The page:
The Baker Illustrated Bible Handbook is such an attractive and beautiful book, I just had to try my hand at providing a video review. The book is as uThe Baker Illustrated Bible Handbook is such an attractive and beautiful book, I just had to try my hand at providing a video review. The book is as useful and informative as it is visually stunning. Unfortunately, my video review will not be of a high enough quality to do justice to the book. But please watch and let me know what you think. You can click to watch my review on Youtube or Vimeo.
Disclaimer: This book was provided by Baker Books. I was under no obligation to offer a favorable review....more
Dr. Hugh Ross, well known old-earth creationist and president of Reasons to Believe, has given us a gem of a book with "Hidden Treasures in the Book oDr. Hugh Ross, well known old-earth creationist and president of Reasons to Believe, has given us a gem of a book with "Hidden Treasures in the Book of Job (Baker Books, 2011). The subtitle of the book explains its purpose: "How the oldest book in the Bible answers today's scientific questions."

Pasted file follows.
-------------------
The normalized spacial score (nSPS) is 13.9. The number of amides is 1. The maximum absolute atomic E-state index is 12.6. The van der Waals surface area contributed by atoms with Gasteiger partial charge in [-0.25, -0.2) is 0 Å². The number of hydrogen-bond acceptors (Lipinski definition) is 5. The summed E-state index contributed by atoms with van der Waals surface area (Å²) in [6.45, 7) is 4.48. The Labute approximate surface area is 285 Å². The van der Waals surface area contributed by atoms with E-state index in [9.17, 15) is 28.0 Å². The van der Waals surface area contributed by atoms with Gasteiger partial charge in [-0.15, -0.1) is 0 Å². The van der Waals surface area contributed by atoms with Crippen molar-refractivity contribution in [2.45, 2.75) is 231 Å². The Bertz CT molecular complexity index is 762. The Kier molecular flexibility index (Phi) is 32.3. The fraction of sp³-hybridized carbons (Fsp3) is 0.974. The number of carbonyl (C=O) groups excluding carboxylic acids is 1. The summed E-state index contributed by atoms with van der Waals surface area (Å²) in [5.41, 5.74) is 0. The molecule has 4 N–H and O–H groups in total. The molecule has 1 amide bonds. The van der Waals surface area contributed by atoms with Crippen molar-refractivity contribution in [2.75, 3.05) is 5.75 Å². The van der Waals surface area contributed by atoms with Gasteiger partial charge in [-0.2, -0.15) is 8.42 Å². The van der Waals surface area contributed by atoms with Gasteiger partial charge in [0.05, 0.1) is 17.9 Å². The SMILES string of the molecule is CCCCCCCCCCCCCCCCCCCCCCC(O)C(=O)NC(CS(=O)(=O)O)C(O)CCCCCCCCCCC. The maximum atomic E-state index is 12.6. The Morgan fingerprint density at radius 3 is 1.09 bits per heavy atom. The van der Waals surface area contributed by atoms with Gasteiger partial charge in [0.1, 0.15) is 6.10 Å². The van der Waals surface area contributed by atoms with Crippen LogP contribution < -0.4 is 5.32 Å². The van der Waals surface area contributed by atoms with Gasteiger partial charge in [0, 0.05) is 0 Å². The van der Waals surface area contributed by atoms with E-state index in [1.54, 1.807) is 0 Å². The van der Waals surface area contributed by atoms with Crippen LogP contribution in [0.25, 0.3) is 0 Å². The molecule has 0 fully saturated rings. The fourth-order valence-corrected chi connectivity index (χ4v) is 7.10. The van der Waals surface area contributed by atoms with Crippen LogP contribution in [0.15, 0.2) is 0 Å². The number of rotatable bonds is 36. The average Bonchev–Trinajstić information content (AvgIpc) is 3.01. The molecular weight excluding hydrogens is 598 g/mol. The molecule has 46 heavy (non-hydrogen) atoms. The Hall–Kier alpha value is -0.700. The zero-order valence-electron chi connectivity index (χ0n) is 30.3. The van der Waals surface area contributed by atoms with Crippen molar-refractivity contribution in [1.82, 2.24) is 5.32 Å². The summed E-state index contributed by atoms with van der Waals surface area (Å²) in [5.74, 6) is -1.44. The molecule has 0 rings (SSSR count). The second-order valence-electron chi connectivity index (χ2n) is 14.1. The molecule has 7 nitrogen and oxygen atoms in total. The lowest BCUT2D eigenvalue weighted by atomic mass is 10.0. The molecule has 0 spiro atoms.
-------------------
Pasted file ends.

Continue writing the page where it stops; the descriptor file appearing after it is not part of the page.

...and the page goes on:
Dr. Ross is as well versed in the creation debate today as anyone, and he has devoted time and effort in combating godless, Darwinian evolution and countering the arguments of new atheists. With this book, he unpacks the myriad of ways the book of Job speaks to the question of origins and the meaning of life on earth.
Job 38 describes God's creative activity directly, and Ross focuses in on this chapter. Yet he also discusses whether leviathan was a dinosaur, and what Job has to say about the extent of the Flood. Suffering, death, unique attributes of humans, the soulish nature of animals, the order of creation-these topics and more are covered.